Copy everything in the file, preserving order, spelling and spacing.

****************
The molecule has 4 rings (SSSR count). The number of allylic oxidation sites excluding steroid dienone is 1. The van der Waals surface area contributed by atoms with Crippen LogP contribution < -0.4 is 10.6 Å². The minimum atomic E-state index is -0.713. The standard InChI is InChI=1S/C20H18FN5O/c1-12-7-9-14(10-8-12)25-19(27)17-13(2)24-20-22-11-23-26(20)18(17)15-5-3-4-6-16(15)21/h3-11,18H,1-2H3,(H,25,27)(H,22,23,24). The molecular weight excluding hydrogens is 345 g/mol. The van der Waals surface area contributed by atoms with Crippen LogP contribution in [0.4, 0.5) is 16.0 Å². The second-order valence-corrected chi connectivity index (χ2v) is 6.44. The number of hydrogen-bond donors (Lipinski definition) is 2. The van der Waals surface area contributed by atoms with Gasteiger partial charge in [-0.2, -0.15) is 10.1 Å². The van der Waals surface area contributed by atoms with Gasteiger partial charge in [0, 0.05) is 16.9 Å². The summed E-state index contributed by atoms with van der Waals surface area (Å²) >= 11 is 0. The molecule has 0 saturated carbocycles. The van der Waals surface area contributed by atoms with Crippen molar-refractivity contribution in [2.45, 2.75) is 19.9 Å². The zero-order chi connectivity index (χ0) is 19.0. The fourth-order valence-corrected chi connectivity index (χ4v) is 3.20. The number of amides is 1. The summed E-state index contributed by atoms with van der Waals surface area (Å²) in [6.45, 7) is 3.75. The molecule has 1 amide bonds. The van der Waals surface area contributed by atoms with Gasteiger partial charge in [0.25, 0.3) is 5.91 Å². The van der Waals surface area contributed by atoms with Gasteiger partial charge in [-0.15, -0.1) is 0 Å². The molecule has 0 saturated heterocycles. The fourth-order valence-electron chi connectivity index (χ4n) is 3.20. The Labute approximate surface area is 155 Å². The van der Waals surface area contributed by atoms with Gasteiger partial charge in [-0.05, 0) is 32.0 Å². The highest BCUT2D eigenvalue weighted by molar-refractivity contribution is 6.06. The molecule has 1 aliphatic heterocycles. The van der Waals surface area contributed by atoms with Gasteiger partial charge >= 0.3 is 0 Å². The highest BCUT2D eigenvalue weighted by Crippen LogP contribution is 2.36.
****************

The molecule has 4 rings (SSSR count). The number of allylic oxidation sites excluding steroid dienone is 1. The van der Waals surface area contributed by atoms with Crippen LogP contribution < -0.4 is 10.6 Å². The minimum atomic E-state index is -0.713. The standard InChI is InChI=1S/C20H18FN5O/c1-12-7-9-14(10-8-12)25-19(27)17-13(2)24-20-22-11-23-26(20)18(17)15-5-3-4-6-16(15)21/h3-11,18H,1-2H3,(H,25,27)(H,22,23,24). The molecular weight excluding hydrogens is 345 g/mol. The van der Waals surface area contributed by atoms with Crippen LogP contribution in [0.4, 0.5) is 16.0 Å². The second-order valence-corrected chi connectivity index (χ2v) is 6.44. The number of hydrogen-bond donors (Lipinski definition) is 2. The van der Waals surface area contributed by atoms with Gasteiger partial charge in [-0.2, -0.15) is 10.1 Å². The van der Waals surface area contributed by atoms with Gasteiger partial charge in [0, 0.05) is 16.9 Å². The summed E-state index contributed by atoms with van der Waals surface area (Å²) >= 11 is 0. The molecule has 0 saturated carbocycles. The van der Waals surface area contributed by atoms with Crippen molar-refractivity contribution in [2.45, 2.75) is 19.9 Å². The zero-order chi connectivity index (χ0) is 19.0. The fourth-order valence-corrected chi connectivity index (χ4v) is 3.20. The number of amides is 1. The summed E-state index contributed by atoms with van der Waals surface area (Å²) in [6.45, 7) is 3.75. The molecule has 1 amide bonds. The van der Waals surface area contributed by atoms with Gasteiger partial charge in [0.25, 0.3) is 5.91 Å². The van der Waals surface area contributed by atoms with Gasteiger partial charge in [-0.15, -0.1) is 0 Å². The molecule has 0 saturated heterocycles. The fourth-order valence-electron chi connectivity index (χ4n) is 3.20. The Labute approximate surface area is 155 Å². The van der Waals surface area contributed by atoms with Gasteiger partial charge in [-0.05, 0) is 32.0 Å². The highest BCUT2D eigenvalue weighted by molar-refractivity contribution is 6.06. The molecule has 1 aliphatic heterocycles. The van der Waals surface area contributed by atoms with Gasteiger partial charge >= 0.3 is 0 Å². The highest BCUT2D eigenvalue weighted by Crippen LogP contribution is 2.36.